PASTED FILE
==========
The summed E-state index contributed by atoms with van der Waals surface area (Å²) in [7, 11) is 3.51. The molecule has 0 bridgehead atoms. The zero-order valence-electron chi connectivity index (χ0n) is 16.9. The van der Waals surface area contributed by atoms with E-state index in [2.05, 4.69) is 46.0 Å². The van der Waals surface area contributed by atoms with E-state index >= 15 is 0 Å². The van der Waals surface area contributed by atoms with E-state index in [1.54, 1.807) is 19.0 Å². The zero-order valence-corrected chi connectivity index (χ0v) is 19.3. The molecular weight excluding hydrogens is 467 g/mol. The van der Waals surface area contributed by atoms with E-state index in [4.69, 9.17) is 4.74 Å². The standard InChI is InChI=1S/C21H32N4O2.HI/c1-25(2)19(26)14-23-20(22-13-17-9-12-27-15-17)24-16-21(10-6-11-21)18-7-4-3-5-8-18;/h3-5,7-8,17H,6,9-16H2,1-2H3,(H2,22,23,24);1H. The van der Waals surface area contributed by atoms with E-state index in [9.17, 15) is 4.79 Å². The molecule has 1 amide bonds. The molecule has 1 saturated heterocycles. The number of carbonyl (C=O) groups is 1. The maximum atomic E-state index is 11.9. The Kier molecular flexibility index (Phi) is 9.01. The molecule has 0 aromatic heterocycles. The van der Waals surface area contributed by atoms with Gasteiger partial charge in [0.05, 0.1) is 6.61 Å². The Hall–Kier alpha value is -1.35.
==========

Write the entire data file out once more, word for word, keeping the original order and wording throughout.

The summed E-state index contributed by atoms with van der Waals surface area (Å²) in [7, 11) is 3.51. The molecule has 0 bridgehead atoms. The zero-order valence-electron chi connectivity index (χ0n) is 16.9. The van der Waals surface area contributed by atoms with E-state index in [2.05, 4.69) is 46.0 Å². The van der Waals surface area contributed by atoms with E-state index >= 15 is 0 Å². The van der Waals surface area contributed by atoms with E-state index in [1.54, 1.807) is 19.0 Å². The zero-order valence-corrected chi connectivity index (χ0v) is 19.3. The molecular weight excluding hydrogens is 467 g/mol. The van der Waals surface area contributed by atoms with E-state index in [4.69, 9.17) is 4.74 Å². The standard InChI is InChI=1S/C21H32N4O2.HI/c1-25(2)19(26)14-23-20(22-13-17-9-12-27-15-17)24-16-21(10-6-11-21)18-7-4-3-5-8-18;/h3-5,7-8,17H,6,9-16H2,1-2H3,(H2,22,23,24);1H. The van der Waals surface area contributed by atoms with E-state index in [9.17, 15) is 4.79 Å². The molecule has 1 amide bonds. The molecule has 1 saturated heterocycles. The number of carbonyl (C=O) groups is 1. The maximum atomic E-state index is 11.9. The Kier molecular flexibility index (Phi) is 9.01. The molecule has 0 aromatic heterocycles. The van der Waals surface area contributed by atoms with Gasteiger partial charge in [0.05, 0.1) is 6.61 Å². The Hall–Kier alpha value is -1.35.